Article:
Throughout her career in Milwaukee, Elsa Ulbricht played a pivotal role in the activities of local professional associations of artists. She helped organize the Wisconsin Society of Applied Arts in 1916 and served as its president in 1936, at which time it had a large workshop at 628 North Broadway. In 1922 Miss Ulbricht was the treasurer of the Wisconsin Painters and Sculptors and in 1942 was the first woman to be elected its president. She was reelected in 1944. At one time Elsa was on the board of the Milwaukee Art Institute, which served as both a gallery and art school between 1916 and 1955. Miss Ulbricht was also a board member of the Wisconsin Artists Federation, an umbrella organization established to coordinate policy decisions between the Wisconsin Painters and Sculptors, the Milwaukee Printmakers, and the Wisconsin Designer Craftsmen. In 1937 the other members of the board were Santos Zingale, Stella Harlos, Howard Thomas, Robert von Neumann, and Alfred Sessler. The list reads like a Who's Who of the Milwaukee art scene of the Depression era. Several became prominent art educators in Milwaukee, while Zingale and Sessler joined the faculty of the University of Wisconsin in Madison.
In 1935, Milwaukee, like the rest of the country, found itself struggling with the effects of the Depression. The Works Progress Administration, or WPA, was a federal agency charged with providing jobs for millions of unemployed workers. Harriet Clinton, the director of the WPA's Women's Division in Milwaukee County, was trying to find ways to provide jobs for women who lacked occupational skills and in many cases had never worked outside the home. One of her ideas was to set up a project in which unemployed women would be taught to work with their hands. She turned to Elsa Ulbricht for help and advice. Elsa thought the idea was feasible and agreed to set up and direct such a project while continuing her activities at the Teachers College. She insisted, however, that the highest design standards should be maintained and that a qualified instructional staff should be hired to provide training.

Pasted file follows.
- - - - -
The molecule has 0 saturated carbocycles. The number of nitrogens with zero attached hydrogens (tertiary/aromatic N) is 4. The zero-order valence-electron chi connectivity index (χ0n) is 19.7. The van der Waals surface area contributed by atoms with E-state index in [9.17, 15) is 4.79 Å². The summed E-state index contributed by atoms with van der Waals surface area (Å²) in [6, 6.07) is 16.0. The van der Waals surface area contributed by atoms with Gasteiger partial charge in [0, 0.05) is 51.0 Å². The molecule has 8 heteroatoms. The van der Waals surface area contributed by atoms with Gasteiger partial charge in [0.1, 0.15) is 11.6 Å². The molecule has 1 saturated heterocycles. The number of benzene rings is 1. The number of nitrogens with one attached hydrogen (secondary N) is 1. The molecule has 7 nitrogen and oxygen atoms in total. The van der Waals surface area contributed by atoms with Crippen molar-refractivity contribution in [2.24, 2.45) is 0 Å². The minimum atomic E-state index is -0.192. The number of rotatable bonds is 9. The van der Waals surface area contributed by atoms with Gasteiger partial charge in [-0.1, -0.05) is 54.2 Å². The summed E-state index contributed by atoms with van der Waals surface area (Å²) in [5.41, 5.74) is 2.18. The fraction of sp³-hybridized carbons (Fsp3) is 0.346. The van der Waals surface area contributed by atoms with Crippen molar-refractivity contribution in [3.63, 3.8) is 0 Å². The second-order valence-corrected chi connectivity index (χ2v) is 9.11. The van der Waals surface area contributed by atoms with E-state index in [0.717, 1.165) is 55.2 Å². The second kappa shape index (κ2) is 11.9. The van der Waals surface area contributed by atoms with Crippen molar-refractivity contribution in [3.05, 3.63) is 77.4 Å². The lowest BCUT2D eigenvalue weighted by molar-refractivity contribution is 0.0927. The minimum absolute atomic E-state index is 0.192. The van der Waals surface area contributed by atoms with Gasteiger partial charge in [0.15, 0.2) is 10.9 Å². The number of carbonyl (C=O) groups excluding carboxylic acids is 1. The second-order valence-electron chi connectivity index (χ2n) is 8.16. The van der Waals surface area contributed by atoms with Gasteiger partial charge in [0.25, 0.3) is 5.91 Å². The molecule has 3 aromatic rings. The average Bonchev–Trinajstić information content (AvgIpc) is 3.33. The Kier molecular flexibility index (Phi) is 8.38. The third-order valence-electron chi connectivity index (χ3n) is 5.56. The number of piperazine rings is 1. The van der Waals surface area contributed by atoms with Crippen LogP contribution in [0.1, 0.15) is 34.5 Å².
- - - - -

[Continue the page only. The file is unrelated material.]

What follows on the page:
The program came to be known as the Milwaukee Handicrafts Project, or as WPA Project 1170. It opened its doors on November 6, 1935 with two rooms provided by the Veterans Administration. Although Elsa and her assistants were at first swamped by what the project was growing into, they soon rose to the challenge. Additional space was acquired at several locations, including a large workshop at 793 North Jackson Street in downtown Milwaukee. The project ultimately provided jobs for some 5,000 people over a lengthy period of time, including fifty skilled craftsmen who were employed as instructors and project supervisors. Elsa was assisted by two supervising directors, Mary June Kellogg and Anne Feldman. Kellogg had been one of Elsa's students at the Milwaukee State Teachers College, and Feldman, a graduate of the University of Wisconsin, was then teaching evening crafts classes at the Teachers College. Among the department heads were Helen Clarke (dolls), Julia Loomis (quilts), Harold Milrath (toys), Barbara Warren Weisman (blockprints), and Aaron Shansky (bookbinding).
The Milwaukee Handicraft Project turned out a variety of useful products, including toys, rugs, and printed fabrics for draperies. The items were all for sale, but only to tax supported institutions such as schools. The products were soon in such demand that they were being purchased by public institutions all over the country. As time went on the artists began to carry out major interior decoration jobs, studying the spaces to be furnished and designing the furnishings.